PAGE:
Unwavering obedience to religious leadership and unquestioning loyalty to the group would be less easily achieved if analysis and feedback were available to members from the outside.  It is not without reason that leaders of abusive groups react so strongly and so defensively to any media criticism of their organizations. (p. 162)

  1. Harsh discipline of members

Virtually all authoritarian groups that I have studied imposes discipline, in one form or another, on members.  A common theme that I encountered during interviews with ex-members of these groups was that the discipline was often carried out in public—and involved ridicule and humiliation (p. 152)

In my research of abusive churches, I never cease to be amazed at the degree to which private and personal concerns are made public and brought to the attention of the congregation (p. 137)

The ultimate form of discipline in authoritarian churches is excommunication or disfellowshipping, followed by strict avoidance procedures or shunning (p. 157)

  1. Denunciation of other churches

Dr. Enroth quotes a former member of a spiritually abusive church who stated, Although we didn’t come right out and say it, in our innermost hearts we really felt that there no place in the world like our assembly.  We thought the rest of Christianity was out to lunch… A church which believes itself to be elite and does not associate with other Christian churches is not motivated by the spirit of God but by divisive pride.

  1. Painful exit process

Leaving an abusive church can be extremely difficult, calling into question every aspect of life members may have experienced for the period of time they were involved.  I want to discuss the range of emotions and issues that ex-members may face when they exit an abusive-church situation.  Then I will provide a general overview of the changing experiences, feelings, and needs that emerge over the course of weeks, months, and even years after departure. 

Leaving a restricted and abusive community involves what sociologists call the desocialization process whereby the individual loses identification with the past group and moves toward resocialization, or reintegration into the main stream culture…There are a number of emotions and needs that emerge during this transition process. How one deals with these feelings and affective experiences has a significant impact on the overall healing that is required.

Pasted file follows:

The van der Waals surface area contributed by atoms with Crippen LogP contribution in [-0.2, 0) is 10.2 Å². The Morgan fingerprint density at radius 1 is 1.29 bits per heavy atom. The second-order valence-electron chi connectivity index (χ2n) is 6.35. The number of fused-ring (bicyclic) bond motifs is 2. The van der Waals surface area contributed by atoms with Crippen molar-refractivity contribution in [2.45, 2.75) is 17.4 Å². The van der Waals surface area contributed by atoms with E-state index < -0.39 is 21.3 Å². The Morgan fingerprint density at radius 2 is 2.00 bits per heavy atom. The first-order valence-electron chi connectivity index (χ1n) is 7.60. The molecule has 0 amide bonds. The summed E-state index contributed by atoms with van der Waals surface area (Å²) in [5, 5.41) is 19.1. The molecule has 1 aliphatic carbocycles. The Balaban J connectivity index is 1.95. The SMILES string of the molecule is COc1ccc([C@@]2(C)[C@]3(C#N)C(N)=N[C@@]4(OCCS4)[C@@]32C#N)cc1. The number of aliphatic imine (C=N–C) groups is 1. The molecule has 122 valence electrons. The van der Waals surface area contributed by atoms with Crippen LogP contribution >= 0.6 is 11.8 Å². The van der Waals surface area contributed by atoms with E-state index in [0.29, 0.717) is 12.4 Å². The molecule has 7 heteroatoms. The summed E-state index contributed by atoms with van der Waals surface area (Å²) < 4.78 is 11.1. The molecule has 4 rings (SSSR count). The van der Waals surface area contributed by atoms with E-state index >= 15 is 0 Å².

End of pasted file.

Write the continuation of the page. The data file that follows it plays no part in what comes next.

Many have described the aftermath of abusive-church involvement as comparable to that of rape victims or the delayed stress syndrome experience by war veterans.  It is recovery from what might be called spiritual rape.  You feel like something has been lost and you will never be the same again.  Initially, victims may have a total lack of feeling regarding their experience.  They may not evidence pain, anger, sadness, or even joy at being free.  Such lack of feeling may be a protective mechanism from the strong surge of emotion that is sure to come.  Victims need a safe and secure environment in which to vent their emotions.  Such venting was often labeled as ‘sin’ in their previous environment, and it may take some time until they give themselves permission to allow these feelings to surface.

Whether or not they show any emotion, victims are in great need of empathetic, objective individuals who will not treat them like spiritual pariahs or paranoid storytellers.  The events that they have just been through are as unbelievable to them as they are to their listeners.  They have experienced great social and psychological dislocation.  An open attitude on the part of friends, family and counselors greatly assists the healing process. (pp. 174-75)

Perhaps you recognize that some of these nine marks of an abusive church are true of your church or the Christian organization where you serve.  What do you do now?  Tune in next Friday for the answers to that question.